The in-your-face intensity of 3-D movies has caught America, and the rest of the world, by their eyes and their pockets.
The past few years have seen a huge increase in major 3-D movies being distributed and in the revenue they bring in. With James Cameron’s “Avatar” breaking the record for highest grossing film of all time, it’s clear that 3-D has made its mark on film culture and that it’s here to stay.
The idea of a 3-D cinematic experience has actually been around since 1890, but due to its complicated filming technique, it never took off. Since then, Hollywood has seen two eras of 3-D cinema, the first being the “Golden Era,” which took place between 1953 and 1955.
Seton Hall communication professor Christopher Sharrett said the reason for the appearance of 3-D movies in the 1950s was that “film faced a new competitor – television.”
This “Golden Era” was short lived, and, although a few 3-D movies were released afterwards, 3-D wouldn’t see its return into the public eye in force until 1985. The next era of 3-D cinema, known as the “Rebirth of 3-D,” occurred between 1985 and 2003. This era saw the release of over 20 movies in 3-D format due to the power of IMAX Theatres, Disney Theme Parks and Universal Studios use of 3-D to draw crowds.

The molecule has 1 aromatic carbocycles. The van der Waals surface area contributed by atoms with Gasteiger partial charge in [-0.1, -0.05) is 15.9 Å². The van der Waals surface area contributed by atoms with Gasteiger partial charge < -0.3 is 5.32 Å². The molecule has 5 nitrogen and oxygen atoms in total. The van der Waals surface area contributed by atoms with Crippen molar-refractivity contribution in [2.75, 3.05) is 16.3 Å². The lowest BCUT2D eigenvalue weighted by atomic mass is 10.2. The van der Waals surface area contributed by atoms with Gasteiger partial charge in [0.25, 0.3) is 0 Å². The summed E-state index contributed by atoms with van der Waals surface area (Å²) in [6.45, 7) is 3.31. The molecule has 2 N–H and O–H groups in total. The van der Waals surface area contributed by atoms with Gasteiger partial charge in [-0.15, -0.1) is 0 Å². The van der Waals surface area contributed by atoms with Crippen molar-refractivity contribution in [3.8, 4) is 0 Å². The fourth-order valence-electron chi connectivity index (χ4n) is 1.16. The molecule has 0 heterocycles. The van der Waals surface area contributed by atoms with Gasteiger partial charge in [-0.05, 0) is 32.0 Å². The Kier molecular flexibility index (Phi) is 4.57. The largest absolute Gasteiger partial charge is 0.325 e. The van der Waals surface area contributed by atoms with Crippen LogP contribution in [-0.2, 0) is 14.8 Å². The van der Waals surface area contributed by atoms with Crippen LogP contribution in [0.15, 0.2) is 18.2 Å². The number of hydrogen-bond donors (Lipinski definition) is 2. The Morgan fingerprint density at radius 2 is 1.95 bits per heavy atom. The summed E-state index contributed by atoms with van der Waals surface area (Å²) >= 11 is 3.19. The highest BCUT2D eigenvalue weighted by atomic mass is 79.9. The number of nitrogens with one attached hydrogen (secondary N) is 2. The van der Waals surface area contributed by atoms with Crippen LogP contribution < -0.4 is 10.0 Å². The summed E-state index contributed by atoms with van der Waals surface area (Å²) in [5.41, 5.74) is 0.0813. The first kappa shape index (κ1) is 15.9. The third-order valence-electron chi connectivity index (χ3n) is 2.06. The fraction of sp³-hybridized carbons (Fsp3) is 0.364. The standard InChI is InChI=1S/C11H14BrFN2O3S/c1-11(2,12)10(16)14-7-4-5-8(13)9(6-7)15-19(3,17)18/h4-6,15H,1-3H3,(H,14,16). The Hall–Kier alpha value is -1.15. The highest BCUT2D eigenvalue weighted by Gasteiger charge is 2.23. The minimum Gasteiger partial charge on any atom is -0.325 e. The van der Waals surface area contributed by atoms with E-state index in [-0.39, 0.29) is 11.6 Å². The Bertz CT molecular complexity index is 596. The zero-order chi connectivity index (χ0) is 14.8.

From 2003 to the present day, 3-D is at its peak and is no longer restricted to movies. A whole range of different media devices have started to incorporate 3-D technology. Samsung, as of this past February, already has a 3-D ready TV on the market but the competition isn’t far behind: Toshiba, Sony, Panasonic and LG all have plans to sell 3-D capable television sets.
3-D Blu-ray players and DirecTV 3-D broadcasts are in the works as well. Sony has also announced, along with its 3-D TV sets, they will be introducing 3-D capable PlayStation 3 games. It seems inevitable that 3-D technology would move from the theater to the home in the form of television sets and video games.
“If they can do it, I see no reason why they shouldn’t,” junior Rob Granzen said.
Despite all the popularity and recent craze over 3-D movies, not everyone is a fan. There have been many complaints and criticisms about 3-D technology and Hollywood’s usage of it.
“Since the theatrical experience itself is threatened in the age of on-demand video, it’s no surprise that 3-D television has arrived,” Sharrett said. “But none of this silliness is about creating a rich, rewarding cinema.”
According to Hollywoodnews.com, in their article about Clash of the Titans use of 3-D, the film industry has been accused of using 3-D technology as a cheap gimmick just to increase sales and not to enhance the viewers’ experience. Some cite that the issue is making a movie 3-D without filming it in 3-D, but converting it from 2-D into 3-D after filming the movie.
A movie that is converted to 3-D from 2-D by the studio in post-production may not have been shot by the director with consideration for 3-D. Such was the case with the recent major 3-D motion picture “Clash of The Titans” when director Louis Leterrier said in an interview that it was not his intention or decision to do it in 3-D.
Others just flat out don’t like the effect.
“I saw ‘Alice In Wonderland’ in 3-D and it was completely unnecessary,” freshman Eric Ramirez said. “All it did was make me nauseous.”
With over 40 movies slated for release in 3-D over the next two years, the 3-D phenomenon looks to have gained a foothold in the movie business and a means to stay.
Ronan O’Brien can be reached at firstname.lastname@example.org.